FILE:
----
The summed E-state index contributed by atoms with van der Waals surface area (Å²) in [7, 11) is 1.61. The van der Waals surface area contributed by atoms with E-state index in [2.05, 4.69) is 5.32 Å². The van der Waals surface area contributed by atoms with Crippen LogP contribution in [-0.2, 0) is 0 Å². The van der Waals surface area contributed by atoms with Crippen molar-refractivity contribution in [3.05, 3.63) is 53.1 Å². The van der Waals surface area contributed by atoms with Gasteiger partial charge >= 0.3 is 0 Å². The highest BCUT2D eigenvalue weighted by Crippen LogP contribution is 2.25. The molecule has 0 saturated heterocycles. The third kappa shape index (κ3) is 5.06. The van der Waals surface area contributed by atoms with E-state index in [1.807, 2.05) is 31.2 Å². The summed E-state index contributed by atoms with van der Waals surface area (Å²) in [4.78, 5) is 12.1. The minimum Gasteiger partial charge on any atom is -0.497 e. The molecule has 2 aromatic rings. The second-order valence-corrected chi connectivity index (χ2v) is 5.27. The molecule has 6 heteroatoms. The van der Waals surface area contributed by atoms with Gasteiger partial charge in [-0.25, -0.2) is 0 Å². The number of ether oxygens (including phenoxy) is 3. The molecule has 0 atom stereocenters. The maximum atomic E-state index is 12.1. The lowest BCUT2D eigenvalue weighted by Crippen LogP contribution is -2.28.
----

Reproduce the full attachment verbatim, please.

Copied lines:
The summed E-state index contributed by atoms with van der Waals surface area (Å²) in [7, 11) is 1.61. The van der Waals surface area contributed by atoms with E-state index in [2.05, 4.69) is 5.32 Å². The van der Waals surface area contributed by atoms with Crippen LogP contribution in [-0.2, 0) is 0 Å². The van der Waals surface area contributed by atoms with Crippen molar-refractivity contribution in [3.05, 3.63) is 53.1 Å². The van der Waals surface area contributed by atoms with Gasteiger partial charge >= 0.3 is 0 Å². The highest BCUT2D eigenvalue weighted by Crippen LogP contribution is 2.25. The molecule has 0 saturated heterocycles. The third kappa shape index (κ3) is 5.06. The van der Waals surface area contributed by atoms with E-state index in [1.807, 2.05) is 31.2 Å². The summed E-state index contributed by atoms with van der Waals surface area (Å²) in [4.78, 5) is 12.1. The minimum Gasteiger partial charge on any atom is -0.497 e. The molecule has 2 aromatic rings. The second-order valence-corrected chi connectivity index (χ2v) is 5.27. The molecule has 6 heteroatoms. The van der Waals surface area contributed by atoms with Gasteiger partial charge in [-0.25, -0.2) is 0 Å². The number of ether oxygens (including phenoxy) is 3. The molecule has 0 atom stereocenters. The maximum atomic E-state index is 12.1. The lowest BCUT2D eigenvalue weighted by Crippen LogP contribution is -2.28.